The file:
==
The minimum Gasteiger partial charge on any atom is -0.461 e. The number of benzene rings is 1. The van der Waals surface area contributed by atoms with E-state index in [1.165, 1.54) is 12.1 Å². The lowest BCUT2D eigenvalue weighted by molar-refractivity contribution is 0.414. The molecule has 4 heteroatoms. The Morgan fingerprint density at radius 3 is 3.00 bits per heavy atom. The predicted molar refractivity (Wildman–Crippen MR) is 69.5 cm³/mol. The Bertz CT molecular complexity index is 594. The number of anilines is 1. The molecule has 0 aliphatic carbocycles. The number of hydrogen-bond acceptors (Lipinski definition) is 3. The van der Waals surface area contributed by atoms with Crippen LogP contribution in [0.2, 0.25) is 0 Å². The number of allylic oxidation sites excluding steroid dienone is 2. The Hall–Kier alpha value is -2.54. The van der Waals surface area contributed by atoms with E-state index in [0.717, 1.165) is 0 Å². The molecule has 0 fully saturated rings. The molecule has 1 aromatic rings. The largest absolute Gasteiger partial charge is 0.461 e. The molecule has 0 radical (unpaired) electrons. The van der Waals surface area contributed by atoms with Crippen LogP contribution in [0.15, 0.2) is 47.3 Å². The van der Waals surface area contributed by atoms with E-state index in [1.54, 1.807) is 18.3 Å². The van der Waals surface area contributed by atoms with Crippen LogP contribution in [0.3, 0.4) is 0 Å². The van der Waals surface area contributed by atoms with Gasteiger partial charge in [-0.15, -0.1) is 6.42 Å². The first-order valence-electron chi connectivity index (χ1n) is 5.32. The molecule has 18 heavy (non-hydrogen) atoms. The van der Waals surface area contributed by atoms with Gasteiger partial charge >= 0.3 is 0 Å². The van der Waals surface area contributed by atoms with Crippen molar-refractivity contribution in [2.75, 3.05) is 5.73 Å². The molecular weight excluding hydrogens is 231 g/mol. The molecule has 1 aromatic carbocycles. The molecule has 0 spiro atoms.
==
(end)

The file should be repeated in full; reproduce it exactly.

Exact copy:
The minimum Gasteiger partial charge on any atom is -0.461 e. The number of benzene rings is 1. The van der Waals surface area contributed by atoms with E-state index in [1.165, 1.54) is 12.1 Å². The lowest BCUT2D eigenvalue weighted by molar-refractivity contribution is 0.414. The molecule has 4 heteroatoms. The Morgan fingerprint density at radius 3 is 3.00 bits per heavy atom. The predicted molar refractivity (Wildman–Crippen MR) is 69.5 cm³/mol. The Bertz CT molecular complexity index is 594. The number of anilines is 1. The molecule has 0 aliphatic carbocycles. The number of hydrogen-bond acceptors (Lipinski definition) is 3. The van der Waals surface area contributed by atoms with Crippen LogP contribution in [0.2, 0.25) is 0 Å². The number of allylic oxidation sites excluding steroid dienone is 2. The Hall–Kier alpha value is -2.54. The van der Waals surface area contributed by atoms with E-state index in [0.717, 1.165) is 0 Å². The molecule has 0 fully saturated rings. The molecule has 1 aromatic rings. The largest absolute Gasteiger partial charge is 0.461 e. The molecule has 0 radical (unpaired) electrons. The van der Waals surface area contributed by atoms with Crippen LogP contribution in [0.15, 0.2) is 47.3 Å². The van der Waals surface area contributed by atoms with E-state index in [1.54, 1.807) is 18.3 Å². The van der Waals surface area contributed by atoms with Crippen LogP contribution in [0.3, 0.4) is 0 Å². The van der Waals surface area contributed by atoms with Gasteiger partial charge in [-0.15, -0.1) is 6.42 Å². The first-order valence-electron chi connectivity index (χ1n) is 5.32. The molecule has 18 heavy (non-hydrogen) atoms. The van der Waals surface area contributed by atoms with Gasteiger partial charge >= 0.3 is 0 Å². The van der Waals surface area contributed by atoms with Crippen molar-refractivity contribution in [2.75, 3.05) is 5.73 Å². The molecular weight excluding hydrogens is 231 g/mol. The molecule has 1 aromatic carbocycles. The molecule has 0 spiro atoms.